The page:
So I have this friend that has been on my neck to hike with this particular group that organises monthly hiking for youths, but I kept declining and giving him various excuses some of which were genuine due to work-related stress. However, I told myself I would surely make out time someday to honour his invitation and also to have some fun myself with peers and refresh.
So I got myself registered to hike with them for that month sometime in February 2020 and fortunately for me, the destination for that month was a destination I had longed to visit ever since. That’s how my journey to Gurara waterfalls in Niger state began.
early that Saturday morning, I got up and quickly prepared to move to the pick-up point that was approved by the group where a met some other members already waiting. Just about 15 extra minutes of waiting, a coaster bus arrived, in it were a good number of youths already seated. They were picked up earlier from the other point.
We quickly hopped into the bus and right there we began the real journey, driving toward Abuja-Suleja road. We went on a convoy and were accompanied by armed security guards.
Sincerely speaking, the road trip itself was fun-filled with members joking and teasing each other until we arrived gate the waterfalls. At the gate was a signpost written: “welcome to Gurara Waterfalls, swimming is highly prohibited”. We were received by our host guide Mr Abdulahi Sulaiman who is also the manager of the waterfall destination. Mr Sulaiman addressed us and gave us the history of the waterfalls.
The waterfall was said to have gotten its name from two ancient shrines namely; Gura the male and Rara the female. The water got its source from a community in Kaduna called Kachia. It was discovered by a hunter who was travelling from Zaria to Kaduna but later settled around the waterfall and formed a small village called Konu, which is now the host community. It is currently made up of a native tribe known as Gwari, which could also be referred to as Gbagy or Gwali.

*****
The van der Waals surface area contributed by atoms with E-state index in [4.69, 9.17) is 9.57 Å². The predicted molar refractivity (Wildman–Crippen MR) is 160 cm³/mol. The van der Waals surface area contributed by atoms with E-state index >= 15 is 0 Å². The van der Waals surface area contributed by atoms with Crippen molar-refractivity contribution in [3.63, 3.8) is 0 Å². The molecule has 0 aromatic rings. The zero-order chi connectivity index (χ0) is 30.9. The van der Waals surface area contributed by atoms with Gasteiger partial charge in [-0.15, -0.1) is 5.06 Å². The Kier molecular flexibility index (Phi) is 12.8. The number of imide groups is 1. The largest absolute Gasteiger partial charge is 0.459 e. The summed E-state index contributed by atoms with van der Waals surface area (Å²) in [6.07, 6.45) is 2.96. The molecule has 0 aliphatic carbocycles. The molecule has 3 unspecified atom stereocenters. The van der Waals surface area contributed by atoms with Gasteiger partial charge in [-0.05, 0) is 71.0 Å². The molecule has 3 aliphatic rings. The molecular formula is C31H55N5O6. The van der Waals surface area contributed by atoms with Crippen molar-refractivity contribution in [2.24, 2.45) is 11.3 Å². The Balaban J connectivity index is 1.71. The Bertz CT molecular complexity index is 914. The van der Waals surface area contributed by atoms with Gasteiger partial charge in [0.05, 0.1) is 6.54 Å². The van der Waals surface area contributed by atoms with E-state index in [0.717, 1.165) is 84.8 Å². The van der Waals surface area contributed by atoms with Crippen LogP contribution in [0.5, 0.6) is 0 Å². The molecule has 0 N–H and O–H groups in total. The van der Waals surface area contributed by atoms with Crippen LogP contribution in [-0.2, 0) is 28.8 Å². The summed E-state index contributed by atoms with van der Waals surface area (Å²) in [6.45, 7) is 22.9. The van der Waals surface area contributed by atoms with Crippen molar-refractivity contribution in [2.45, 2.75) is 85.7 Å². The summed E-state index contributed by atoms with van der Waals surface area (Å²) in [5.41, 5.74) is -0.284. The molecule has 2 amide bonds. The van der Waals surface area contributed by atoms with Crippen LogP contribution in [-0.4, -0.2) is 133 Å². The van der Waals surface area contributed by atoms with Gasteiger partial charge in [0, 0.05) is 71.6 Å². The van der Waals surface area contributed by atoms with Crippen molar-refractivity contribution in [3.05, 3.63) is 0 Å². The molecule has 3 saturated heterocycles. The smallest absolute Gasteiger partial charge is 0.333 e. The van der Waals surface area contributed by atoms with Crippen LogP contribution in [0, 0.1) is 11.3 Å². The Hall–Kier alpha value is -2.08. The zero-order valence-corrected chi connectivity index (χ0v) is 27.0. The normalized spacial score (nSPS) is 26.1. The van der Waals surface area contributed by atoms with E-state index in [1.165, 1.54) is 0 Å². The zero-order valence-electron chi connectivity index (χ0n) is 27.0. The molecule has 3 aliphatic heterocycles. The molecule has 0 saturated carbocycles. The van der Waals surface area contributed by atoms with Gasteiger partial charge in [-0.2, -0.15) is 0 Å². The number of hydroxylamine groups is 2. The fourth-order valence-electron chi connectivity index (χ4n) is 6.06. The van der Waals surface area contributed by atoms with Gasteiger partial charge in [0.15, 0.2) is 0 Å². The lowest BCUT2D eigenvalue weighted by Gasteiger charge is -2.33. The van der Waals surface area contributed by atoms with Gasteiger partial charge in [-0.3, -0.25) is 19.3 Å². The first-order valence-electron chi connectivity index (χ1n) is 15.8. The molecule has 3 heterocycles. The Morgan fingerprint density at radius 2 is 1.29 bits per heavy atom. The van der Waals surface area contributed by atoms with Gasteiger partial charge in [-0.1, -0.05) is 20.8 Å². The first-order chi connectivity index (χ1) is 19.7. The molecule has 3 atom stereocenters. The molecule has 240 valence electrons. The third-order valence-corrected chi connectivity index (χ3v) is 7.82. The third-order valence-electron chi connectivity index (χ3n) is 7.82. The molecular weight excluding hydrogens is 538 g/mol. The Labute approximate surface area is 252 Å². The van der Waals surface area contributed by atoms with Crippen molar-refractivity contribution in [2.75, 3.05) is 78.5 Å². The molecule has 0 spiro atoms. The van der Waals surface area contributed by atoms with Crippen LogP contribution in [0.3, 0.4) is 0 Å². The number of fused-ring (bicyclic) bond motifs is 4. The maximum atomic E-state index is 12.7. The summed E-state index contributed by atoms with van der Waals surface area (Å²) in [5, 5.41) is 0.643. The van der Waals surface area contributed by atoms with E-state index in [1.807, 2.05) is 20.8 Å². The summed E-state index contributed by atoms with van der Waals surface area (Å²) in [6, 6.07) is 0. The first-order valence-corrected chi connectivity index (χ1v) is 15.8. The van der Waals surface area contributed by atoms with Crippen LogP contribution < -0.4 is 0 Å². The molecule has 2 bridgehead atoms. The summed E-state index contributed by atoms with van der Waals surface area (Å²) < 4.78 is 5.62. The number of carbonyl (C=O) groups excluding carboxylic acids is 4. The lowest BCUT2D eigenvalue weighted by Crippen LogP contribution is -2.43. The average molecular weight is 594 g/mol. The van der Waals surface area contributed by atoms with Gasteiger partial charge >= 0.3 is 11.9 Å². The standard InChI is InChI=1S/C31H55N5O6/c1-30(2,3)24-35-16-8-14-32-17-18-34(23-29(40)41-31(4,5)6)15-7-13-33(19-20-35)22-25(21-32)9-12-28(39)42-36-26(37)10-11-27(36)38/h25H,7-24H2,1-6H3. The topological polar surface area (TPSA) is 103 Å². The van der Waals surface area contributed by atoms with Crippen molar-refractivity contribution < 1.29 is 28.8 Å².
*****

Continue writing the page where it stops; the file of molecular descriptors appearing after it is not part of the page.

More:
The hunter’s name was Guba and he worshipped the water as his source of life and god. After a while, other members of the community joined him in doing same, this continued until the arrival of the foreign religions. This explains the reason why swimming is said to be prohibited at the waterfall and are not allowed to touch the water in some areas in the waterfall.
Also worthy of note is that before the bastardisation of their culture and religion, visitors were only allowed entrance on any other days except Thursdays and Mainly Fridays.
We sure had a swell time hiking from the gate through the back route to the foot of the roaring and splashing water from the heavens. The experience was exhilarating and refreshing. We played various games such as Beach ball, thug of war, treasure hunts etc. We were divided into groups for each of the game and we competed favourably and various prizes were won.
Mr Sulaiman also mentioned some of the government efforts to establish the attraction to an international standard with the inclusion of the public and private partnership to build a resort for accommodation and entertainment of both local and foreign tourists.
In conclusion, I would like to say that attraction needs urgent government intervention and attention. Local security should also be provided in order to make the place more comfortable for tourist.
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